The Curry 2 Low “Chef” sneakers are also available in six colors (including black, rocket red, combat green and a white with green highlights) and is one of 60 Curry versions that Under Armour has issued since the January 2015 debut of the superstar’s first sneaker.
“Currys are popular shoes and a lot of people wear them — but they’re people who don’t care about fashion,” Kim said.
The fact that the white colorway of the sneaker had the nerve to reference the “Chef Curry” nickname (bestowed by hip-hop star Drake in his 2014 track 0 to 100/The Catch Up) may have been what pushed Twitter over the edge.
The way that Under Armour used the name in this instance, Kim noted, “feels like it was just something that was thrown together. The ‘Chef Curry’ thing came about organically because Steph is such an amazing player. I think that people on social media caught onto the irony of that shoe having that name.
“It’s an OK shoe, but they won’t blow your mind like other iconic styles,” said Kim, referring to Nike’s iconic Air Jordan basketball collection as a standout. “There are definitely other sneaker brands that capture a particular moment in time, and this isn’t one of them.”
Bahr Brown, a brand and image marketing expert whose clients include Levi’s and Major League Baseball, said Under Armour’s customers are very different from those who prefer other popular brands such as Nike, adidas, Reebok or New Balance.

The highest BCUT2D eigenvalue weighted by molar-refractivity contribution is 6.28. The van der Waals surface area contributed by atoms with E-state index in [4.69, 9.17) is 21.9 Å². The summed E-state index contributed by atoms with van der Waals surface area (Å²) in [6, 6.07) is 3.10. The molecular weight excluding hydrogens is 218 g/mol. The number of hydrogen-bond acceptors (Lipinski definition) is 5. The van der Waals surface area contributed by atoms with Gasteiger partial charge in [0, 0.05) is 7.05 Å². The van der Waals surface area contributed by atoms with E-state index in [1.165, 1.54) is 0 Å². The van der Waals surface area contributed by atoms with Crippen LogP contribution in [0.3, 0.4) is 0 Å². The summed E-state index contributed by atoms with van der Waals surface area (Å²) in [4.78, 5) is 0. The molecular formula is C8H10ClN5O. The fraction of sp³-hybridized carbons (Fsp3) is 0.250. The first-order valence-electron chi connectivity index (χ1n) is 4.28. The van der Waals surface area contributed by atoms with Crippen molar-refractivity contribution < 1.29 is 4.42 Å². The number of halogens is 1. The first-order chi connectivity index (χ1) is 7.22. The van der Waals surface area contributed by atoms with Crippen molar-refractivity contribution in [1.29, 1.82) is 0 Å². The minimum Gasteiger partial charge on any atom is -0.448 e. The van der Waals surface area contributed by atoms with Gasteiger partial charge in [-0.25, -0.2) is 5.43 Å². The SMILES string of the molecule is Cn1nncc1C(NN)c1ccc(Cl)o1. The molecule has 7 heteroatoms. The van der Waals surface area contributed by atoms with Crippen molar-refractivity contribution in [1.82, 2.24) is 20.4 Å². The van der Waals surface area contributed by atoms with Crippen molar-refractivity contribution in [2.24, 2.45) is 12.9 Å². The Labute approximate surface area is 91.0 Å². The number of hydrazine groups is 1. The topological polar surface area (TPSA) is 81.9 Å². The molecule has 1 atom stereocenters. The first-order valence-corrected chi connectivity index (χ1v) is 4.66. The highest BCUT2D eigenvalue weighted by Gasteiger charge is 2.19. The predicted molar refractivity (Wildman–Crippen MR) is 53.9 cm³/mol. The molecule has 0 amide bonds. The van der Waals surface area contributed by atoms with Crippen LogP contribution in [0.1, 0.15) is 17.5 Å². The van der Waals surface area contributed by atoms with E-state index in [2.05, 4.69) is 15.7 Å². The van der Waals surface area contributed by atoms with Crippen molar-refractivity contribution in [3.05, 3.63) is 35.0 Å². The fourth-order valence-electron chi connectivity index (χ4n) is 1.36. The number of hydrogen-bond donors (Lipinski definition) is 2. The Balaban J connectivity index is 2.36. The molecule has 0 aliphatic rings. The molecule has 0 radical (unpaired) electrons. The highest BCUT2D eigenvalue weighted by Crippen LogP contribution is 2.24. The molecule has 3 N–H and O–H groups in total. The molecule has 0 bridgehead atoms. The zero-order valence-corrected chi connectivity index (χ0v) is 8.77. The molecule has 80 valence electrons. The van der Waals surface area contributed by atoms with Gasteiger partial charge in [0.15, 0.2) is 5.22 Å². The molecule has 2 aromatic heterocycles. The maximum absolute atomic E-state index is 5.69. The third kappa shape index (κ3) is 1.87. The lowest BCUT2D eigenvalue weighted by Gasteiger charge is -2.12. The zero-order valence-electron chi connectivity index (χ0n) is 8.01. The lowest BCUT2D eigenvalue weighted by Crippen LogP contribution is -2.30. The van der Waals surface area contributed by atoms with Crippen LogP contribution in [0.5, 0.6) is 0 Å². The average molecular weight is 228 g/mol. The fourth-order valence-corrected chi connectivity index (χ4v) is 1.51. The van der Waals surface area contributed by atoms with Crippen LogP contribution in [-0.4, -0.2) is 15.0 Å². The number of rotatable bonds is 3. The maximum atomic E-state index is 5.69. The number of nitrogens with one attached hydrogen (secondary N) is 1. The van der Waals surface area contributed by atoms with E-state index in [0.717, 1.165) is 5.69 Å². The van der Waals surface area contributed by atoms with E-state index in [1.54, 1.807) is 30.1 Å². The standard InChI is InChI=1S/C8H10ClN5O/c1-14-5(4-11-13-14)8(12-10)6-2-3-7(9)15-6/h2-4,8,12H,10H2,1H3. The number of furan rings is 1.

“The kids that made fun of that sneaker — which is clunky-looking, I don’t dispute that. Just don’t wear Under Armour,” Brown said. “It’s just not the same kid. Under Armour is most of America, which is suburbs and white kids. Nike is cool and basically the ‘hood, black kids who like LeBron [James], Kyrie Irving, KD [Kevin Durant] and [Michael] Jordan.”
The ‘Chef’ Currys have already been spotted on hipsters who are likely wearing them in an ironic way and collecting them for the future resale sneaker market.
The shoe will be remembered – and may even sell extremely we, but it’s just not a huge cultural shoe that will sell millions. Maybe a year from now, they’ll release something that will have that effect. And it doesn’t have to be that for it to be an internet meme.
The “Chef” Curry white low-top will come and go, and the social media spin won’t affect the Curry brand gravy train at Under Armour, Kim said. Curry “is the definitive basketball star. He’s built that brand’s shoe business, and in helping it go from being a jock’s brand or one that only gym rats wear, to one that’s getting cooler to wear.
“You know sneaker collectors are going after them now,” Kim continued. “The Under Armour people are already preparing for the next iteration of the big Curry shoe. They’ll take this in stride and move on to the next one. They might even learn from the whole thing.”
Curry is responsible for turning Under Armour into a brand that sells out its sneakers as soon as a new one hits the market, Brown continued. “It might not sell out in your Foot Locker on 125th Street in Harlem, [New York], or the South Side of Chicago, or in South Central, [California], but it sells out in the malls and online.”